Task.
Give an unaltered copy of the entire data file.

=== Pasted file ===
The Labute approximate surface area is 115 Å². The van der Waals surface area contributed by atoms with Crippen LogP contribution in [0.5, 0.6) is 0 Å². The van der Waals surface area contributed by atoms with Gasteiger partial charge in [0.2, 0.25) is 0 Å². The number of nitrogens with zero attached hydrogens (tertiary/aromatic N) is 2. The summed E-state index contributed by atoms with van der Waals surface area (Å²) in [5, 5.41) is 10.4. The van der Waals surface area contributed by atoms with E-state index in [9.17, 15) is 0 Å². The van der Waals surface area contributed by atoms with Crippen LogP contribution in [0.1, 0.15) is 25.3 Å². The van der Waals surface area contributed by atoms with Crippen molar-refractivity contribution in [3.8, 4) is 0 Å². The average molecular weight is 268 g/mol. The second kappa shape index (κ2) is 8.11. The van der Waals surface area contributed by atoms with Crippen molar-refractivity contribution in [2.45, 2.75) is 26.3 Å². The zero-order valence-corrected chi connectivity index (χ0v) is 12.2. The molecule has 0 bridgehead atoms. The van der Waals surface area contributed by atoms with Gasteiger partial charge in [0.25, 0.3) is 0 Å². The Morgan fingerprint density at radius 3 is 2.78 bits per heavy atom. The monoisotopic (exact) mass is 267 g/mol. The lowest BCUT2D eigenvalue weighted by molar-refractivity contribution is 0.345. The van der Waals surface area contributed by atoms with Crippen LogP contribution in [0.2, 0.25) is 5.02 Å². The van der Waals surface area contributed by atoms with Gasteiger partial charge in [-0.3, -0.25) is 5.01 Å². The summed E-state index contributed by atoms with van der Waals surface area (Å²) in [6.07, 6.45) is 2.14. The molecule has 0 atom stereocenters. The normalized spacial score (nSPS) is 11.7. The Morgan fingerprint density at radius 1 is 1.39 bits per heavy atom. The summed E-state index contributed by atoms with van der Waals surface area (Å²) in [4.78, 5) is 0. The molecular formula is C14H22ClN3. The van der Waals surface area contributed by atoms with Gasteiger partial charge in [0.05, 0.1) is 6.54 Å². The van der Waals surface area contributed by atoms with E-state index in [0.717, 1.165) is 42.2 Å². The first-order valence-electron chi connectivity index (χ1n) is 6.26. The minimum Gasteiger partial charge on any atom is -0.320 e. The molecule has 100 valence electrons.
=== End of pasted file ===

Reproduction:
The Labute approximate surface area is 115 Å². The van der Waals surface area contributed by atoms with Crippen LogP contribution in [0.5, 0.6) is 0 Å². The van der Waals surface area contributed by atoms with Gasteiger partial charge in [0.2, 0.25) is 0 Å². The number of nitrogens with zero attached hydrogens (tertiary/aromatic N) is 2. The summed E-state index contributed by atoms with van der Waals surface area (Å²) in [5, 5.41) is 10.4. The van der Waals surface area contributed by atoms with E-state index in [9.17, 15) is 0 Å². The van der Waals surface area contributed by atoms with Crippen LogP contribution in [0.1, 0.15) is 25.3 Å². The van der Waals surface area contributed by atoms with Crippen molar-refractivity contribution in [3.8, 4) is 0 Å². The average molecular weight is 268 g/mol. The second kappa shape index (κ2) is 8.11. The van der Waals surface area contributed by atoms with Crippen molar-refractivity contribution in [2.45, 2.75) is 26.3 Å². The zero-order valence-corrected chi connectivity index (χ0v) is 12.2. The molecule has 0 bridgehead atoms. The van der Waals surface area contributed by atoms with Gasteiger partial charge in [0.25, 0.3) is 0 Å². The Morgan fingerprint density at radius 3 is 2.78 bits per heavy atom. The monoisotopic (exact) mass is 267 g/mol. The lowest BCUT2D eigenvalue weighted by molar-refractivity contribution is 0.345. The van der Waals surface area contributed by atoms with Crippen LogP contribution in [0.2, 0.25) is 5.02 Å². The van der Waals surface area contributed by atoms with Gasteiger partial charge in [-0.3, -0.25) is 5.01 Å². The summed E-state index contributed by atoms with van der Waals surface area (Å²) in [6.07, 6.45) is 2.14. The molecule has 0 atom stereocenters. The normalized spacial score (nSPS) is 11.7. The Morgan fingerprint density at radius 1 is 1.39 bits per heavy atom. The summed E-state index contributed by atoms with van der Waals surface area (Å²) in [4.78, 5) is 0. The molecular formula is C14H22ClN3. The van der Waals surface area contributed by atoms with Gasteiger partial charge in [0.05, 0.1) is 6.54 Å². The van der Waals surface area contributed by atoms with E-state index in [0.717, 1.165) is 42.2 Å². The first-order valence-electron chi connectivity index (χ1n) is 6.26. The minimum Gasteiger partial charge on any atom is -0.320 e. The molecule has 100 valence electrons.